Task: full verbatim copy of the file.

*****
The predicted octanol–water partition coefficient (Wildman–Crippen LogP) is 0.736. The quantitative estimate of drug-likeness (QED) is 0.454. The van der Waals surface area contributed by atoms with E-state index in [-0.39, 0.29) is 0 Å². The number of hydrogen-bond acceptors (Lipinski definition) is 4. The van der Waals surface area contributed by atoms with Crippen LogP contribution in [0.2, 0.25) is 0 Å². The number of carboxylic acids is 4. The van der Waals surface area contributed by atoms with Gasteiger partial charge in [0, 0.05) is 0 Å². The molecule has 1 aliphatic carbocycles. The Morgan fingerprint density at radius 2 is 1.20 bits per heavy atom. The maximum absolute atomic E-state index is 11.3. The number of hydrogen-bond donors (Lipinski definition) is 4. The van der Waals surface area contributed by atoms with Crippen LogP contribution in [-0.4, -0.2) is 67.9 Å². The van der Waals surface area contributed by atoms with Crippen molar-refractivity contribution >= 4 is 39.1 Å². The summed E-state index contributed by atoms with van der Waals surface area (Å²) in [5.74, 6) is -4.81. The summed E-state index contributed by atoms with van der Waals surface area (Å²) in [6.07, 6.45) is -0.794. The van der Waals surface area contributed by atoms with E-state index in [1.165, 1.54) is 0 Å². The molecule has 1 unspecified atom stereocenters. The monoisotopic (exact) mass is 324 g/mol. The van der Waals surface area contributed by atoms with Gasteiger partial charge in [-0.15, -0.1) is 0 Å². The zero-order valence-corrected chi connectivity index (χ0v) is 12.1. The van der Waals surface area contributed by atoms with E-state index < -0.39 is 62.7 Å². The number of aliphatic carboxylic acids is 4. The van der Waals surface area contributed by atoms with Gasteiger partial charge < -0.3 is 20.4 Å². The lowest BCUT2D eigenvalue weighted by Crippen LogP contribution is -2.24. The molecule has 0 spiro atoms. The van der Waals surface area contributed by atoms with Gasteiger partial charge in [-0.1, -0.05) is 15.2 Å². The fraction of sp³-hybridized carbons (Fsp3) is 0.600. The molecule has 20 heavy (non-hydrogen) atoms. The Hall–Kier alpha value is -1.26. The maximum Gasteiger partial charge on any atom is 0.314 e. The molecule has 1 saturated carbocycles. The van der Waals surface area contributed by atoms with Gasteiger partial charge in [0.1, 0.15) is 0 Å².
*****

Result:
The predicted octanol–water partition coefficient (Wildman–Crippen LogP) is 0.736. The quantitative estimate of drug-likeness (QED) is 0.454. The van der Waals surface area contributed by atoms with E-state index in [-0.39, 0.29) is 0 Å². The number of hydrogen-bond acceptors (Lipinski definition) is 4. The van der Waals surface area contributed by atoms with Crippen LogP contribution in [0.2, 0.25) is 0 Å². The number of carboxylic acids is 4. The van der Waals surface area contributed by atoms with Gasteiger partial charge in [0, 0.05) is 0 Å². The molecule has 1 aliphatic carbocycles. The Morgan fingerprint density at radius 2 is 1.20 bits per heavy atom. The maximum absolute atomic E-state index is 11.3. The number of hydrogen-bond donors (Lipinski definition) is 4. The van der Waals surface area contributed by atoms with Crippen LogP contribution in [-0.4, -0.2) is 67.9 Å². The van der Waals surface area contributed by atoms with Crippen molar-refractivity contribution >= 4 is 39.1 Å². The summed E-state index contributed by atoms with van der Waals surface area (Å²) in [5.74, 6) is -4.81. The summed E-state index contributed by atoms with van der Waals surface area (Å²) in [6.07, 6.45) is -0.794. The van der Waals surface area contributed by atoms with E-state index in [1.165, 1.54) is 0 Å². The molecule has 1 unspecified atom stereocenters. The monoisotopic (exact) mass is 324 g/mol. The van der Waals surface area contributed by atoms with Gasteiger partial charge in [-0.15, -0.1) is 0 Å². The zero-order valence-corrected chi connectivity index (χ0v) is 12.1. The van der Waals surface area contributed by atoms with E-state index < -0.39 is 62.7 Å². The number of aliphatic carboxylic acids is 4. The van der Waals surface area contributed by atoms with Gasteiger partial charge < -0.3 is 20.4 Å². The lowest BCUT2D eigenvalue weighted by Crippen LogP contribution is -2.24. The molecule has 0 spiro atoms. The van der Waals surface area contributed by atoms with Gasteiger partial charge in [-0.1, -0.05) is 15.2 Å². The fraction of sp³-hybridized carbons (Fsp3) is 0.600. The molecule has 20 heavy (non-hydrogen) atoms. The Hall–Kier alpha value is -1.26. The maximum Gasteiger partial charge on any atom is 0.314 e. The molecule has 1 saturated carbocycles. The van der Waals surface area contributed by atoms with Gasteiger partial charge in [0.1, 0.15) is 0 Å².